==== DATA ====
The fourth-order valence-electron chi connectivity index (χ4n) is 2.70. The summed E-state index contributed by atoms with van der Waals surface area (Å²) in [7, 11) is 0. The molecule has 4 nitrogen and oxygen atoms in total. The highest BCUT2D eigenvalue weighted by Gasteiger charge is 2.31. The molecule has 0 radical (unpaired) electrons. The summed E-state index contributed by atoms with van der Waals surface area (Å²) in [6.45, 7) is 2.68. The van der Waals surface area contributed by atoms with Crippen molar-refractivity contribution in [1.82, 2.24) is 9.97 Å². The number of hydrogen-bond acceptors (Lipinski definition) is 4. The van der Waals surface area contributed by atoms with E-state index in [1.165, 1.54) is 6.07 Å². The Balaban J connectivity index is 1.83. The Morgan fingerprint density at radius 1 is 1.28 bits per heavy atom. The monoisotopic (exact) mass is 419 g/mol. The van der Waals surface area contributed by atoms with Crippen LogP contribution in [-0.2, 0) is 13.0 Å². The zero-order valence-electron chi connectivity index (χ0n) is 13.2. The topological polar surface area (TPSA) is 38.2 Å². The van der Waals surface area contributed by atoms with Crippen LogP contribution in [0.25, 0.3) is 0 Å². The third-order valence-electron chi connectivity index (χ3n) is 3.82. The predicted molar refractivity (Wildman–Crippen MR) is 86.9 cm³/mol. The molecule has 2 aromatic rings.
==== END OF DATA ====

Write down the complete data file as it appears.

The fourth-order valence-electron chi connectivity index (χ4n) is 2.70. The summed E-state index contributed by atoms with van der Waals surface area (Å²) in [7, 11) is 0. The molecule has 4 nitrogen and oxygen atoms in total. The highest BCUT2D eigenvalue weighted by Gasteiger charge is 2.31. The molecule has 0 radical (unpaired) electrons. The summed E-state index contributed by atoms with van der Waals surface area (Å²) in [6.45, 7) is 2.68. The van der Waals surface area contributed by atoms with Crippen molar-refractivity contribution in [1.82, 2.24) is 9.97 Å². The number of hydrogen-bond acceptors (Lipinski definition) is 4. The van der Waals surface area contributed by atoms with E-state index in [1.165, 1.54) is 6.07 Å². The Balaban J connectivity index is 1.83. The Morgan fingerprint density at radius 1 is 1.28 bits per heavy atom. The monoisotopic (exact) mass is 419 g/mol. The van der Waals surface area contributed by atoms with Crippen LogP contribution in [-0.2, 0) is 13.0 Å². The zero-order valence-electron chi connectivity index (χ0n) is 13.2. The topological polar surface area (TPSA) is 38.2 Å². The van der Waals surface area contributed by atoms with Crippen LogP contribution in [0.25, 0.3) is 0 Å². The third-order valence-electron chi connectivity index (χ3n) is 3.82. The predicted molar refractivity (Wildman–Crippen MR) is 86.9 cm³/mol. The molecule has 2 aromatic rings.